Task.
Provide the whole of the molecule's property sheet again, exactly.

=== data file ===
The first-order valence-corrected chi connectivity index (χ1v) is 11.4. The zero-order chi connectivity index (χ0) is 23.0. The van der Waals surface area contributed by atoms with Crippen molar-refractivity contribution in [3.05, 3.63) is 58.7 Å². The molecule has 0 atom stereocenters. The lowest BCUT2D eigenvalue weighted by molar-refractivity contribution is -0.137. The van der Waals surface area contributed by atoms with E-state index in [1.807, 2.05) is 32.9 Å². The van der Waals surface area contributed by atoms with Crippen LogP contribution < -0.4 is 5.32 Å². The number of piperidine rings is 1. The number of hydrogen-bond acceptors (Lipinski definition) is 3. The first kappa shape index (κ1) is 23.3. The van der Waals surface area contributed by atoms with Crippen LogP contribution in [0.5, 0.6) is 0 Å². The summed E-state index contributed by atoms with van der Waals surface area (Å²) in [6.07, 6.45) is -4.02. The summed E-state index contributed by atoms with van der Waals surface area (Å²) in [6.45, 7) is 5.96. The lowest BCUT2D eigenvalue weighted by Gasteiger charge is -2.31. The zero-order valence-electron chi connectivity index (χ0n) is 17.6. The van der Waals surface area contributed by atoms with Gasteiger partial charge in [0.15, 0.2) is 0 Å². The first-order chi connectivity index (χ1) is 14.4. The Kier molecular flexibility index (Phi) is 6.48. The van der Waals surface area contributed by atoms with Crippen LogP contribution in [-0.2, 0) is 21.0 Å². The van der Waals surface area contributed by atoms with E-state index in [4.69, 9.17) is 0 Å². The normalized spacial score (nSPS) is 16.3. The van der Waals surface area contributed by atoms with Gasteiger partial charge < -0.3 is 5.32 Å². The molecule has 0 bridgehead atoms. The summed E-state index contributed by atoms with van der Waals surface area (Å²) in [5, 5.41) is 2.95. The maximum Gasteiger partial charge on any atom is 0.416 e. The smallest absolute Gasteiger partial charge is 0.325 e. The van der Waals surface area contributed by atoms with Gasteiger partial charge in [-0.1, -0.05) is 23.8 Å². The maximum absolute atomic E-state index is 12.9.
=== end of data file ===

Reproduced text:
The first-order valence-corrected chi connectivity index (χ1v) is 11.4. The zero-order chi connectivity index (χ0) is 23.0. The van der Waals surface area contributed by atoms with Crippen molar-refractivity contribution in [3.05, 3.63) is 58.7 Å². The molecule has 0 atom stereocenters. The lowest BCUT2D eigenvalue weighted by molar-refractivity contribution is -0.137. The van der Waals surface area contributed by atoms with E-state index in [1.807, 2.05) is 32.9 Å². The van der Waals surface area contributed by atoms with Crippen LogP contribution < -0.4 is 5.32 Å². The number of piperidine rings is 1. The number of hydrogen-bond acceptors (Lipinski definition) is 3. The first kappa shape index (κ1) is 23.3. The van der Waals surface area contributed by atoms with Crippen LogP contribution in [0.5, 0.6) is 0 Å². The summed E-state index contributed by atoms with van der Waals surface area (Å²) in [6.07, 6.45) is -4.02. The summed E-state index contributed by atoms with van der Waals surface area (Å²) in [6.45, 7) is 5.96. The lowest BCUT2D eigenvalue weighted by Gasteiger charge is -2.31. The zero-order valence-electron chi connectivity index (χ0n) is 17.6. The van der Waals surface area contributed by atoms with Gasteiger partial charge in [0.15, 0.2) is 0 Å². The first-order chi connectivity index (χ1) is 14.4. The Kier molecular flexibility index (Phi) is 6.48. The van der Waals surface area contributed by atoms with Crippen LogP contribution in [-0.2, 0) is 21.0 Å². The van der Waals surface area contributed by atoms with E-state index in [4.69, 9.17) is 0 Å². The normalized spacial score (nSPS) is 16.3. The van der Waals surface area contributed by atoms with Gasteiger partial charge < -0.3 is 5.32 Å². The molecule has 0 bridgehead atoms. The summed E-state index contributed by atoms with van der Waals surface area (Å²) in [5, 5.41) is 2.95. The maximum Gasteiger partial charge on any atom is 0.416 e. The smallest absolute Gasteiger partial charge is 0.325 e. The van der Waals surface area contributed by atoms with Gasteiger partial charge in [-0.1, -0.05) is 23.8 Å². The maximum absolute atomic E-state index is 12.9.